• During this period, networks transmitted shows to affiliated stations over telephone lines. If it was necessary to transmit the show twice, it could be:
      • performed live twice (with additional payments to the performers, including the musicians)
      • pre-recorded (on a transcription disc)
      • recorded at the sending studio during the initial broadcast to allow a time-delayed feed to network affiliates for a later broadcast from those stations. This is one form of "line transcription."
      • recorded by a receiving station from the network's telephone line feed for a later local broadcast - this is also a "line transcription."
    • In 1942, reporting the American Federation of Musicians' concerns over repeated broadcasts, Variety described the five types of repeats in use by the networks as Live Repeat, Delayed Broadcast, Regional Repeat, and two types of Regional Delayed Broadcasts.
    • The 11:30 p.m. west coast broadcasts (KHJ, Los Angeles; KORE, Eugene) were five hours after the original network broadcast. It seems unlikely the network would have made two live broadcasts this far apart, especially given the need to coordinate feeds from studios on both coasts.
    • The show could have been prerecorded, but there is no evidence of this.
    • It seems most likely that the show was recorded by the originating network station during the broadcast to be fed later to the network's western affiliated stations or the initial network feed was recorded by one or more affiliated stations on the west coast. The former seems more likely, since the late broadcast was made by more than one west coast station. This is consistent with the recording media held by Mr. Lasker.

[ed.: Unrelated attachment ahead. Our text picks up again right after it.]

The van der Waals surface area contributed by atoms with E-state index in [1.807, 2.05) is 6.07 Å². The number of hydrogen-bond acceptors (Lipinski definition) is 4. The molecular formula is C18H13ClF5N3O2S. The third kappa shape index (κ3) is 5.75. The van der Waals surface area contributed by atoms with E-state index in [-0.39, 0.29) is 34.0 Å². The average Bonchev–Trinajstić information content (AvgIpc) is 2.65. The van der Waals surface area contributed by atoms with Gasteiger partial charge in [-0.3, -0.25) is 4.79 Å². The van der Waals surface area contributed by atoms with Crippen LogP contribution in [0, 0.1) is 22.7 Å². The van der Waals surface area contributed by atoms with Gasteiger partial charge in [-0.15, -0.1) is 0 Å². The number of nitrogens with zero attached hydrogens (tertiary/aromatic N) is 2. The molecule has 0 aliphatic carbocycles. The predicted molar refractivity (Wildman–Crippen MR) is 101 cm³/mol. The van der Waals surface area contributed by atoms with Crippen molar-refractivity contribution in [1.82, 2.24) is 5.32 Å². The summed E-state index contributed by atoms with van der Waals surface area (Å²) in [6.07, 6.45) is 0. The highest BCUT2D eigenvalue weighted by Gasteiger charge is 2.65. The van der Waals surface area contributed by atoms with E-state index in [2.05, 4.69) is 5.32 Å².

3. How long was the show and when did it air?
    • Most of the radio timetables reviewed have the show starting on the half hour. Where another show is shown on the hour, the show was definitely not more than 30 minutes.
    • In some cases, however, there is no other show listed on the hour following the start time; in those cases it is possible the show was longer, IF additional material was included in a segment of the broadcast that wasn't used by all of the network affiliates.
    • If there was such a segment, it could include Ivie's singing and explain why she is announced and reported as singing but is not heard on the Lasker copy of the recording. If this were so, however, Ellington would have appeared with her, and his second contribution would be excluded as well.
    • This table is a partial survey of radio logs listing the show, showing whether or not another show started after half an hour.
      Newspaper Start
      in the
      half hour
      time slot?
      Brooklyn Eagle, Brooklyn, N.Y.(WOR)9:30 p.m.yes
      Poughkeepsie Eagle-News, Poughkeepsie, N.Y.9:30 p.m.yes
      Springfield Republican, Springfield, Mass. 9:30
      (10:15 was the
      next listing)
      The News Journal, Wilmington, Del.(WOR)9:30 p.m.yes